Many online businesses rely on automated fraud detection tools to weed out suspicious and unauthorized purchases. Oddly enough, the sorts of dodgy online businesses advertised by spam do the same thing, only they tend to use underground alternatives that are far cheaper and tuned to block not only fraudulent purchases, but also “test buys” from security researchers, law enforcement and other meddlers.
The organization that oversees the Internet domain name registration industry last week revoked the charter of Dynamic Dolphin, a registrar that has long been closely associated with spam and cybercrime.
A federal judge has denied bail for Ross Ulbricht, the ? man arrested last month on suspicion of running the Silk Road, an online black market that offered everything from drugs and guns to computer hackers and hitmen for hire.
The decision came after federal prosecutors dumped a virtual truckload of additional incriminating evidence supporting its claim that Ulbricht was the infamous Silk Road administrator known as the “Dread Pirate Roberts” (DPR), and that he was indeed a strong flight risk. To top it off, the government also now alleges that Ulbricht orchestrated and paid for a murder-for-hire scheme targeting six individuals (until today, Ulbricht was accused of plotting just two of these executions).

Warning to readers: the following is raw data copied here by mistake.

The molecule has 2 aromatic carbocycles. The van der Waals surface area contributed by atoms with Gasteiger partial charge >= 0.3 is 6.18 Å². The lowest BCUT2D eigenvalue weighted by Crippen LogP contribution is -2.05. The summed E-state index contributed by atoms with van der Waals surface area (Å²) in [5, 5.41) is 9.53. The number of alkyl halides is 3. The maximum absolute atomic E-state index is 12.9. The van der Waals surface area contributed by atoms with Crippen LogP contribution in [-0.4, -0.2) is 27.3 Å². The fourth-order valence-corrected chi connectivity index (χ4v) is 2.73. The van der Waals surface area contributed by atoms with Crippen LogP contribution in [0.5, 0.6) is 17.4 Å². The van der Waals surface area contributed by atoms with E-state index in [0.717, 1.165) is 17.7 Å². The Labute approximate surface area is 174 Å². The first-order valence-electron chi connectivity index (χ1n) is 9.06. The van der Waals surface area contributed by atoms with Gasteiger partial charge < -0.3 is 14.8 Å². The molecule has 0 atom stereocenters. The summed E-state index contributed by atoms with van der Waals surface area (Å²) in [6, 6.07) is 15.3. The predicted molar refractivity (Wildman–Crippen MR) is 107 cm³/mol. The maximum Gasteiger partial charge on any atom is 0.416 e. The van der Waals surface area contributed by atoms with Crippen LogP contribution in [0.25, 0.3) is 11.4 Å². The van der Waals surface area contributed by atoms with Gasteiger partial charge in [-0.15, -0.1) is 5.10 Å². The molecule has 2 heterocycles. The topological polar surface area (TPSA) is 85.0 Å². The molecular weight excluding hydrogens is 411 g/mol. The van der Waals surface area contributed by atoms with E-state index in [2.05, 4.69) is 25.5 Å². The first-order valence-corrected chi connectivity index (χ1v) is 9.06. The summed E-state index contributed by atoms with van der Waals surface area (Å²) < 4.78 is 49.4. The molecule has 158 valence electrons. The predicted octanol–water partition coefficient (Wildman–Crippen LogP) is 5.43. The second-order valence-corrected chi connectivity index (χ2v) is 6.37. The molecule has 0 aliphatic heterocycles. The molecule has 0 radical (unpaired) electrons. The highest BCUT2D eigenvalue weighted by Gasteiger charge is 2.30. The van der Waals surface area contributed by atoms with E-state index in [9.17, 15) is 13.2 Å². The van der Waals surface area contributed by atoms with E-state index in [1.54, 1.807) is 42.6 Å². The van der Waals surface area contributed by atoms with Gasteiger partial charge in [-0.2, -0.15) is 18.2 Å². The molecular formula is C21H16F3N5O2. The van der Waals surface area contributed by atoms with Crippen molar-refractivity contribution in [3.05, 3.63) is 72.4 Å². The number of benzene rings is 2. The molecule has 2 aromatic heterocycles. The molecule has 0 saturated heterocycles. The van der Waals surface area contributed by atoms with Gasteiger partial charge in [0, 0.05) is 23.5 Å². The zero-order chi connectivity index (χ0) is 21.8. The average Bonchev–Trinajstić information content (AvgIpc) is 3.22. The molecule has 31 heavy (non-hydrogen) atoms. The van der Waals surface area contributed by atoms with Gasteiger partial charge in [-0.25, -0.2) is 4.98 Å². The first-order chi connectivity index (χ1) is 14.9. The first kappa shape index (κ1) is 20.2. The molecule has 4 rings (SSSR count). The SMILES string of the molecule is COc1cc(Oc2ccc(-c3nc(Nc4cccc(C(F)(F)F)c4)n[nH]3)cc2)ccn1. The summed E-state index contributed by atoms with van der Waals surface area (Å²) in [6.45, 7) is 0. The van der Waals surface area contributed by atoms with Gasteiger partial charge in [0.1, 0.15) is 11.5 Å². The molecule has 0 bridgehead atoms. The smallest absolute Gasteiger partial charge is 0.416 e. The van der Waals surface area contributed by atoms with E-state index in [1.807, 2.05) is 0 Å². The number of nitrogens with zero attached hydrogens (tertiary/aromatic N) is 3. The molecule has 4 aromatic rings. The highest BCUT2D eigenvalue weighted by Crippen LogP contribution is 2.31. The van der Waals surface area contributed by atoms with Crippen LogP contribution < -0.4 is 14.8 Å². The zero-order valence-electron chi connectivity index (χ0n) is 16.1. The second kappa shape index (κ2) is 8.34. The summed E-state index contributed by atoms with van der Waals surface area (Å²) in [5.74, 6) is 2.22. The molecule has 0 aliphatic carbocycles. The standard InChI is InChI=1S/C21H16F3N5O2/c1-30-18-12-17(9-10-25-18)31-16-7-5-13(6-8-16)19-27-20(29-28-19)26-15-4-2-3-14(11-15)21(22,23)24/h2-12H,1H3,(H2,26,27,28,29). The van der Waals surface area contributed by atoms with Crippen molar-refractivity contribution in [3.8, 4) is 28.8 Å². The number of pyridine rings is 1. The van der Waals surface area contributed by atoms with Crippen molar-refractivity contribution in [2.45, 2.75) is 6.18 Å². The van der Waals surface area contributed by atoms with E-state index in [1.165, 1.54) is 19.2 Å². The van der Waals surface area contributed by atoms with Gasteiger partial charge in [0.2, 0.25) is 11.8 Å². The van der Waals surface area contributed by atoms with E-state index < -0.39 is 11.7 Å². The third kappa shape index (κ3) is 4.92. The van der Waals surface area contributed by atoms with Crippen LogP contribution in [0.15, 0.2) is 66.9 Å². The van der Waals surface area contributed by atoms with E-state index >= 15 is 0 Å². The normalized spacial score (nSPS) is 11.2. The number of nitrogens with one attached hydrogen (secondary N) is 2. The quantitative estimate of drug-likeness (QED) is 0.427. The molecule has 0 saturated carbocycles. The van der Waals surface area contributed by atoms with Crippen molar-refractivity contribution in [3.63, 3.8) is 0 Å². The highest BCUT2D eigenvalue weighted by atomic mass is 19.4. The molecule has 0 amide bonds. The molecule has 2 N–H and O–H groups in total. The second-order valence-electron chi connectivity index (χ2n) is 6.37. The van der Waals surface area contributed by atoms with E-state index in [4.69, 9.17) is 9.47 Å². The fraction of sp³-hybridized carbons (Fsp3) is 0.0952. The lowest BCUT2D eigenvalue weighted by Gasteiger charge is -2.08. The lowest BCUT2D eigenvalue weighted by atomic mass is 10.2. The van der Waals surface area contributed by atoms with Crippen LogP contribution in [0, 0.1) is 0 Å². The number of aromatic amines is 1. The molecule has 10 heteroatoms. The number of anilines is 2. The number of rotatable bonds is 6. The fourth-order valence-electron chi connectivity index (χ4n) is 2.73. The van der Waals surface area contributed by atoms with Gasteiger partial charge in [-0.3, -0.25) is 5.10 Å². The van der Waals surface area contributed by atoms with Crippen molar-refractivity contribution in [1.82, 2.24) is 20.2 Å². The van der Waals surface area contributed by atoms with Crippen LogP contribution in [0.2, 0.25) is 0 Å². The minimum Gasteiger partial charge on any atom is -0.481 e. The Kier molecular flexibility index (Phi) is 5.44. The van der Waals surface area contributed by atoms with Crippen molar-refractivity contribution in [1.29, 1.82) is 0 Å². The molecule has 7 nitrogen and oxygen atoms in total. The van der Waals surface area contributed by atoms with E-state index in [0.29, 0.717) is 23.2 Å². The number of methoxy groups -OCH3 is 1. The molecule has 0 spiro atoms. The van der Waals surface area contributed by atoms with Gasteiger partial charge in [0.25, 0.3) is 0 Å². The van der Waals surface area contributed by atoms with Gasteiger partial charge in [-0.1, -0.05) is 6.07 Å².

An intrusion at online dating service Cupid Media earlier this year exposed more than 42 million consumer records, including names, email addresses, unencrypted passwords and birthdays, according to information obtained by KrebsOnSecurity.
Cynical security experts often dismiss anti-spam activists as grumpy idealists with a singular, Sisyphean obsession. The cynics question if it’s really worth all that time and effort to complain to ISPs and hosting providers about customers that are sending junk email? Well, according to at least one underground service designed for spammers seeking to avoid anti-spam activists, the answer is a resounding “yes!”
Forum software maker vBulletin is urging users to change their passwords following a recent breach of its networks. The attackers who claimed responsibility for the intrusion say they broke in using a zero-day flaw that is now being sold in several places online, but vBulletin maintains it is not aware of any zero-day attacks against current versions of its product.
Federal authorities have arrested two young brothers in Fresno, Calif. and charged the pair with masterminding a series of cyberheists that siphoned millions of dollars from personal and commercial bank accounts at U.S. banks and brokerages.
Microsoft today issued security updates to fix at least 19 vulnerabilities in its software, including a zero-day flaw in Internet Explorer that is already being actively exploited. Separately, Adobe has released a critical update that plugs at least two security holes in its Flash Player software.
Facebook is mining data leaked from the recent breach at Adobe in an effort to help its users better secure their accounts. Facebook users who used the same email and password combinations at both Facebook and Adobe’s site are being asked to change their password and to answer some additional security questions.
Last week’s article about how to prevent CryptoLocker ransomware attacks generated quite a bit of feedback and lots of questions from readers. For some answers — and since the malware itself has morphed significantly in just a few day’s time — I turned to Lawrence Abrams and his online help forum BleepingComputer.com, which have been following and warning about this scourge for several months.